Since the introduction of the first logic gates ICs and the Intel 4004 and later the Motorola 6800, I’ve been always interested in digital electronics and microprocessors. I had a lot of fun with the legendary 4004 but I really learned a lot about microprocessors when I was able at school to put my hands in one Motorola MEK6800 D2 evaluation kit and later due my involvement with Texas Instruments a TMS9900 evaluation board.
It was an interesting challenge in those days to develop certain applications due the limitations in memory space and processor speed. I learned to program these antiques entering the code directly in a hexadecimal keyboard. I can still today recite parts of the 6800 instruction set.
No doubt that since the introduction of the 4004, microprocessor technology has evolved tremendously and even following Moore’s law I could have never imagined the computing power and features that we can find in today’s microprocessors.
But there was something that caught my interest couple of years ago and in which I’ve been working lately, microcontrollers.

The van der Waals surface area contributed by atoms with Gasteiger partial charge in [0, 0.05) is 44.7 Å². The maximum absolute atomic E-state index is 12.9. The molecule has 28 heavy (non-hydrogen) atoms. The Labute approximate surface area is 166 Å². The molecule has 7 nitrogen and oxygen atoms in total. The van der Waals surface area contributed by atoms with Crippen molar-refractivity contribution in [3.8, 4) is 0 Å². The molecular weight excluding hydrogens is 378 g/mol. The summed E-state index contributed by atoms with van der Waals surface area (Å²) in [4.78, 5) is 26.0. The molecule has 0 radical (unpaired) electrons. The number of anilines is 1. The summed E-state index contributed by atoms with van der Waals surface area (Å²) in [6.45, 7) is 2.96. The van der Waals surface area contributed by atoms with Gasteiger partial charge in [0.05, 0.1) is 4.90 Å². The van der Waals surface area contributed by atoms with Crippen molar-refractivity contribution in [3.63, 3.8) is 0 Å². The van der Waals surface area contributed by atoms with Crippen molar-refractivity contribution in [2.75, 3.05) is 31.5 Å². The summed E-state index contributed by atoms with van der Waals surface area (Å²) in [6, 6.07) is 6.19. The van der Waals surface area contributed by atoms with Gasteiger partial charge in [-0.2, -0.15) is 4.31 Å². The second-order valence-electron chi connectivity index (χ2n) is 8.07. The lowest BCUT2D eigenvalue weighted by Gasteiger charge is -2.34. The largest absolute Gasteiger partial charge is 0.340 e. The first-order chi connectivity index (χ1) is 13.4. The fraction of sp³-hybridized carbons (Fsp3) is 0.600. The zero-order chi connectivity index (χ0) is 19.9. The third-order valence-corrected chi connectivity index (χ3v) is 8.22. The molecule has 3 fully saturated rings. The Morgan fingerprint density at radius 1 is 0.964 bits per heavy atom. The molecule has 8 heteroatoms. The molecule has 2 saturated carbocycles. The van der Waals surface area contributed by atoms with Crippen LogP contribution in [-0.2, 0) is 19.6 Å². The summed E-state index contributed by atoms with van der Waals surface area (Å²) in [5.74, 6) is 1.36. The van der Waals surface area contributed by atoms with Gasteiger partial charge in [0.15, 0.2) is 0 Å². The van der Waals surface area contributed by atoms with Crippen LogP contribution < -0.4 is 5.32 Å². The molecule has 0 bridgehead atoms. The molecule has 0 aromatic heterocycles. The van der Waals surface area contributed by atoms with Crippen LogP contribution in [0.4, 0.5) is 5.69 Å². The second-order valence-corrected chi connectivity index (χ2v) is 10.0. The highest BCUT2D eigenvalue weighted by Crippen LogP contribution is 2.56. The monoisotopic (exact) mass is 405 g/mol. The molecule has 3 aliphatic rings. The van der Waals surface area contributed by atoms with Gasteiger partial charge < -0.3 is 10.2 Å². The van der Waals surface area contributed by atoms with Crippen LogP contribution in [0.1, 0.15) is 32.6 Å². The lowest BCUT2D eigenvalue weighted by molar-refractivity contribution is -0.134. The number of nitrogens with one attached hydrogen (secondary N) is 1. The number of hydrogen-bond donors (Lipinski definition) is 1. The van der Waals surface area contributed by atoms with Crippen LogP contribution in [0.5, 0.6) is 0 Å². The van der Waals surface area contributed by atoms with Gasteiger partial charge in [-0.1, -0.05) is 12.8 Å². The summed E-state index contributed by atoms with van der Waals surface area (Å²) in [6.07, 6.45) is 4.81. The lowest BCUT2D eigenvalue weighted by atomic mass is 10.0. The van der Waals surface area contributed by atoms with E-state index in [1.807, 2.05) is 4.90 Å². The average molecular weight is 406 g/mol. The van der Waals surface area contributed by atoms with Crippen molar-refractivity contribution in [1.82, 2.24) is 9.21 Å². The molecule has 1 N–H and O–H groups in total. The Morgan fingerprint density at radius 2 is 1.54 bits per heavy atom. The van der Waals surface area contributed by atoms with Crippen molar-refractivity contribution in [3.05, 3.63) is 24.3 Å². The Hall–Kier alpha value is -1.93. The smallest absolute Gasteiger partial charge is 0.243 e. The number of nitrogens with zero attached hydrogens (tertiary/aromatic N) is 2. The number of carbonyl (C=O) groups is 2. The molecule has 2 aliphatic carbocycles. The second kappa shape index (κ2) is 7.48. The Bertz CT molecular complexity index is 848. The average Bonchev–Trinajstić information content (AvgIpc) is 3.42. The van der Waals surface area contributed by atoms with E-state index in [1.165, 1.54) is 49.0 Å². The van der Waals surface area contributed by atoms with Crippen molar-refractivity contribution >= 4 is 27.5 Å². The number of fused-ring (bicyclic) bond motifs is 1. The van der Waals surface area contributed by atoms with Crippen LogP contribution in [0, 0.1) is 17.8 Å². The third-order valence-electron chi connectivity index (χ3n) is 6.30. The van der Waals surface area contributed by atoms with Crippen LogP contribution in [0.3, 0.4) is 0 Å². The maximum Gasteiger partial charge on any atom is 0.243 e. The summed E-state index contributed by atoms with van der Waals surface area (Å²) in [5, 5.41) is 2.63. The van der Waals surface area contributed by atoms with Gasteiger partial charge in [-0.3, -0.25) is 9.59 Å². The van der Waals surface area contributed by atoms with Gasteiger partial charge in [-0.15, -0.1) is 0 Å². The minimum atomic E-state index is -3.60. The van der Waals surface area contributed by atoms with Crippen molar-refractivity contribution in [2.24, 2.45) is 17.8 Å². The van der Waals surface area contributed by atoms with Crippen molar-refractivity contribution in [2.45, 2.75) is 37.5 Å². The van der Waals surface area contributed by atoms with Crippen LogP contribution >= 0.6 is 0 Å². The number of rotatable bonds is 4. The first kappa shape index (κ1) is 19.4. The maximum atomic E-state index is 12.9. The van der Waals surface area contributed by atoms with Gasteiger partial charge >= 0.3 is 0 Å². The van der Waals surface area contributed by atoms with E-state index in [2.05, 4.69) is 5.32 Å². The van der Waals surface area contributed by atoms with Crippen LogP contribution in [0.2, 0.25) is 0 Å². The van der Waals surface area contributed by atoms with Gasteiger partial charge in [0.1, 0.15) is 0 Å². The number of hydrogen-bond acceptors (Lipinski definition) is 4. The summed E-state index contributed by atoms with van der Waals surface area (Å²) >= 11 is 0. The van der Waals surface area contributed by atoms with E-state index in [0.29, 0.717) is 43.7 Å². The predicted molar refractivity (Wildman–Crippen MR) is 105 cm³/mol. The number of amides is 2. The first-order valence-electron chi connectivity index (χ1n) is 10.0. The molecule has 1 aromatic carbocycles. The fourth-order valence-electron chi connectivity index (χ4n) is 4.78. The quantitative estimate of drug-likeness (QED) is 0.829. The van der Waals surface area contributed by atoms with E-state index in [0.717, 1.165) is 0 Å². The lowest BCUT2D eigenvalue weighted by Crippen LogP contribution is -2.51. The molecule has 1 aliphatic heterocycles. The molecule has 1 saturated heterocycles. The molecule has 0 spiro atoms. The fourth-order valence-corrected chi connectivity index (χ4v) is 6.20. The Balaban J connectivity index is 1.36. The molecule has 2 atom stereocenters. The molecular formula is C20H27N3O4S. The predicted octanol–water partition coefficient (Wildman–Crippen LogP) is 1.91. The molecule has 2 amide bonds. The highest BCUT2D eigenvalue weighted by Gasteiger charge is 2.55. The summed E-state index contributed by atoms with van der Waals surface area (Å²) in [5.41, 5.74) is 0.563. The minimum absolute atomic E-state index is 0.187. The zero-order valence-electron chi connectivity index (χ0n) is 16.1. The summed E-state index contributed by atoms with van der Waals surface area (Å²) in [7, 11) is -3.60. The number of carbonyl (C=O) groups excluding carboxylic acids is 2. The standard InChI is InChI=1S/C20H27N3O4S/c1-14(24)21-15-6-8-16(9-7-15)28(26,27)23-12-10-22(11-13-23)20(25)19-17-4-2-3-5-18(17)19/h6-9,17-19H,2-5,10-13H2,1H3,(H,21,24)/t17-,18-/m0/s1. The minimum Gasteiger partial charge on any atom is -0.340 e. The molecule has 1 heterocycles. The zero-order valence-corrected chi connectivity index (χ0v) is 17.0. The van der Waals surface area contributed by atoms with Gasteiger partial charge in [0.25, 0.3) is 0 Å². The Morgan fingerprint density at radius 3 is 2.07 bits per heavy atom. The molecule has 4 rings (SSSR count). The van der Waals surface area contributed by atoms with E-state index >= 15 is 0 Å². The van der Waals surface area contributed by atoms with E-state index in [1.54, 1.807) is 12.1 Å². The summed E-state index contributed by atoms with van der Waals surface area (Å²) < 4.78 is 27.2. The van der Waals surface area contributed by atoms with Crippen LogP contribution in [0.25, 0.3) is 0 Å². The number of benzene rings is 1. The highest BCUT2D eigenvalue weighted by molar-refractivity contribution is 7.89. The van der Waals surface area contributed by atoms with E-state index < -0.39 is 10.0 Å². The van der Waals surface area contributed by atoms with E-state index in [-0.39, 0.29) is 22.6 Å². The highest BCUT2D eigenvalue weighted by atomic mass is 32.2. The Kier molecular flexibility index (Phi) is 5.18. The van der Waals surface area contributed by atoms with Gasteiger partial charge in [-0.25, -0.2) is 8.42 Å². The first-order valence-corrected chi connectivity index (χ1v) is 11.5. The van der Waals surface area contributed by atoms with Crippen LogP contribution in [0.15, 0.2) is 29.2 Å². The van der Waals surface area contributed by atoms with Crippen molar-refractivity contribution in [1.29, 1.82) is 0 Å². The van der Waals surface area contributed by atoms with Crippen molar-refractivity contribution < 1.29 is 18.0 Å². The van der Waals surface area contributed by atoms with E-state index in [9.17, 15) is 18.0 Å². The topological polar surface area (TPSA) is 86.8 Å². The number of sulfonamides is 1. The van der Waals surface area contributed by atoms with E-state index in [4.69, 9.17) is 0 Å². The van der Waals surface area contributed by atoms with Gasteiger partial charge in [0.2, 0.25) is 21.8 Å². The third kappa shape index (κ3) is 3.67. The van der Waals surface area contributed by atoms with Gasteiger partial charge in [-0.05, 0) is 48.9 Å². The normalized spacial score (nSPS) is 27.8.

While a microcontroller does not have the same feature set and processing power of modern microprocessors, they are very suitable for a vast number of applications and include many features and peripherals that may have required a large collection of integrated circuits in the past.
And they are everywhere!! If you drive a relative modern car, chances are very high that your car may have a dozen of them, many appliances today replaced electromechanical controls by microcontrollers, your garage door opener use them, and you may even find them in pregnancy test sticks.
I hope through this blog to share some of my experiences dealing with microcontrollers and related devices. Currently many of the projects I’m working on are based on microcontrollers from Microchip Technology, but I’ll include some posts about Atmel, Texas, Freescale and others.